The Spread of People's Capitalism

Stung by heavy losses this year and in 1987, most Mexicans stay clear of market, mutual funds.

INVESTING in the Mexican stock market is limited to a small, wealthy elite, especially since December's fiscal crisis. Banks and brokerage houses generally require high minimum balances in their accounts for clients with stock-playing dreams, and most Mexicans are discouraged anyway by previous market losses. Prices are down about 15 percent in 1995 and about 12 percent from a year ago. A recent Financial Times index of the world's 26 most important stock markets rated Mexico next to last in yields.

In the mid-1980s, during what economists call a financial "bubble," average Mexicans invested in the stock market. But the October '87 crash scalded many investors, and few have returned to the pot.

Carlos Lopez is a case in point. On his accountant's advice, he invested virtually all his savings - about $5,000 - in the stock market in 1986. Eighteen months later, the crash left him with less than $1,000. "I blame the big boys of the market and their wild speculation for that loss," he says, adding that he has no interest in reentering the market.

"I've gone back to the traditional means of saving and investment," Mr. Lopez says. He puts some money in a savings-and-loan institution, but most goes toward upgrading equipment for his print shop.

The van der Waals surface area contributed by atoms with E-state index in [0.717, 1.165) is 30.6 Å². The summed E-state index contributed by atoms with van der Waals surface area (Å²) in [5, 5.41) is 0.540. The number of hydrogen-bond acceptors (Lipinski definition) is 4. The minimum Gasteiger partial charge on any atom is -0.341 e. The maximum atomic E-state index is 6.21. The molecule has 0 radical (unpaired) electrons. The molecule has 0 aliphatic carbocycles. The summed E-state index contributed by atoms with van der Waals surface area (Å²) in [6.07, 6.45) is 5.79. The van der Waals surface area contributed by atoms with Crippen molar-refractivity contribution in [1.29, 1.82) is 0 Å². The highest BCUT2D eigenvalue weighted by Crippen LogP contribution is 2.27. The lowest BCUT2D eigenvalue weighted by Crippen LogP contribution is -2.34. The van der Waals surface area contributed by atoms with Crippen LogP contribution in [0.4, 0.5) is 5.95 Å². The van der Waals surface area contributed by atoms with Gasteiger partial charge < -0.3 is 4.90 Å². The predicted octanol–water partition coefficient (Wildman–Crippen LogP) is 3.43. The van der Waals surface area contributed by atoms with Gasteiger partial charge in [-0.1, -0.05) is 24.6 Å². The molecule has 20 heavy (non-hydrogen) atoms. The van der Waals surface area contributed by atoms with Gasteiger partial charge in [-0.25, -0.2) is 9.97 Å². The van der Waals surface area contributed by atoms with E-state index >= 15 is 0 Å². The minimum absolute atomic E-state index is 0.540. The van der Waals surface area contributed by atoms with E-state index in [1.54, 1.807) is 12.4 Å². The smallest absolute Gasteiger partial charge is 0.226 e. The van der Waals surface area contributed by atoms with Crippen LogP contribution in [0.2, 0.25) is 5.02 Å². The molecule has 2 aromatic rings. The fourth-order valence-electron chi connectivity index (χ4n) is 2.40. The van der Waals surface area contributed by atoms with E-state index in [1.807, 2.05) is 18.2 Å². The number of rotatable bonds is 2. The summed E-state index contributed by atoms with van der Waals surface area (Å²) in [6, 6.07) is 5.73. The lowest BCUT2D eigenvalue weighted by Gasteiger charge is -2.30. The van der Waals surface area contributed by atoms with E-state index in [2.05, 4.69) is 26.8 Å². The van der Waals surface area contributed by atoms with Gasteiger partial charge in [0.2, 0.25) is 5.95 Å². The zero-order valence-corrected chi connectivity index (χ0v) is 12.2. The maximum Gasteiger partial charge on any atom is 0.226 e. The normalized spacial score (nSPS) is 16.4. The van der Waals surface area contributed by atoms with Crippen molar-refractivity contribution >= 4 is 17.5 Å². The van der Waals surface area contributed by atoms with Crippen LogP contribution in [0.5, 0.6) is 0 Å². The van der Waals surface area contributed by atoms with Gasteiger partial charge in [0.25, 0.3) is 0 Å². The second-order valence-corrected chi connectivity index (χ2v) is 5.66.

Mutual funds are available in Mexico but remain undeveloped, and they generally have minimum investments that are prohibitive for average Mexicans.

"Things have changed in Mexico since 1987," says Daniel Goldstein, a Mexico City banking and investment specialist. "Where before you could get in the market with something like $2,000, many banks and brokers now require [about $8,000].... You realize that means access is quite restricted."

At a time when President Ernesto Zedillo Ponce de Leon emphasizes the need for a higher savings rate, many observers say Mexico needs programs to encourage long-term investment not consumption. "There are things the government could do to encourage a much greater participation on the part of the public," says Roberto Salinas-Leon, director of the Center for Free Enterprise Studies in Mexico City.

In 1993, the government began talking about an employee stock-ownership plan that would take advantage of a privatization drive to encourage public participation in company capitalization. "The idea was based on similar programs already undertaken in Chile, England, and Czechoslovakia," he says. "For some reason, it never materialized, but it's a good idea that deserves renewed attention."

Other analysts say uncertainty will keep most analysts out of the market this year.

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